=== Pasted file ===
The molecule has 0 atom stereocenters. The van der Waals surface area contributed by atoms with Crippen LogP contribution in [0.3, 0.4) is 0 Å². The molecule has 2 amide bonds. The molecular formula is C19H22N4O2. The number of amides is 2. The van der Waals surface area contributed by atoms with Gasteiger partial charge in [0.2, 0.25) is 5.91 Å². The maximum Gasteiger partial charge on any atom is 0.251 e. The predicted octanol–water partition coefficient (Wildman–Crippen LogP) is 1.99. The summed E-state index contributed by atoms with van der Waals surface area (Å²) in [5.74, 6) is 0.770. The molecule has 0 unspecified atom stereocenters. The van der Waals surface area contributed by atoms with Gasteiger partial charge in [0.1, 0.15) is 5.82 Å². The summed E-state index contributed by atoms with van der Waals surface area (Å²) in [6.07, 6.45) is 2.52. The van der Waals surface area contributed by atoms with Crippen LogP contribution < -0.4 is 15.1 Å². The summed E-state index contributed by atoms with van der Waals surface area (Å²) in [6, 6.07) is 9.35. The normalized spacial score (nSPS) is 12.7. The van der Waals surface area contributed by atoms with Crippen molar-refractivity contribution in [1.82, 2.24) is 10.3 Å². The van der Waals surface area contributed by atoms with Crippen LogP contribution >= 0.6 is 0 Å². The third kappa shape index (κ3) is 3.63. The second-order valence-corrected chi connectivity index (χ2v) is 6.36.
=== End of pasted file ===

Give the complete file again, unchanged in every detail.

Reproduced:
The molecule has 0 atom stereocenters. The van der Waals surface area contributed by atoms with Crippen LogP contribution in [0.3, 0.4) is 0 Å². The molecule has 2 amide bonds. The molecular formula is C19H22N4O2. The number of amides is 2. The van der Waals surface area contributed by atoms with Gasteiger partial charge in [0.2, 0.25) is 5.91 Å². The maximum Gasteiger partial charge on any atom is 0.251 e. The predicted octanol–water partition coefficient (Wildman–Crippen LogP) is 1.99. The summed E-state index contributed by atoms with van der Waals surface area (Å²) in [5.74, 6) is 0.770. The molecule has 0 unspecified atom stereocenters. The van der Waals surface area contributed by atoms with Gasteiger partial charge in [0.1, 0.15) is 5.82 Å². The summed E-state index contributed by atoms with van der Waals surface area (Å²) in [6.07, 6.45) is 2.52. The van der Waals surface area contributed by atoms with Crippen LogP contribution < -0.4 is 15.1 Å². The summed E-state index contributed by atoms with van der Waals surface area (Å²) in [6, 6.07) is 9.35. The normalized spacial score (nSPS) is 12.7. The van der Waals surface area contributed by atoms with Crippen molar-refractivity contribution in [1.82, 2.24) is 10.3 Å². The van der Waals surface area contributed by atoms with Crippen LogP contribution >= 0.6 is 0 Å². The third kappa shape index (κ3) is 3.63. The second-order valence-corrected chi connectivity index (χ2v) is 6.36.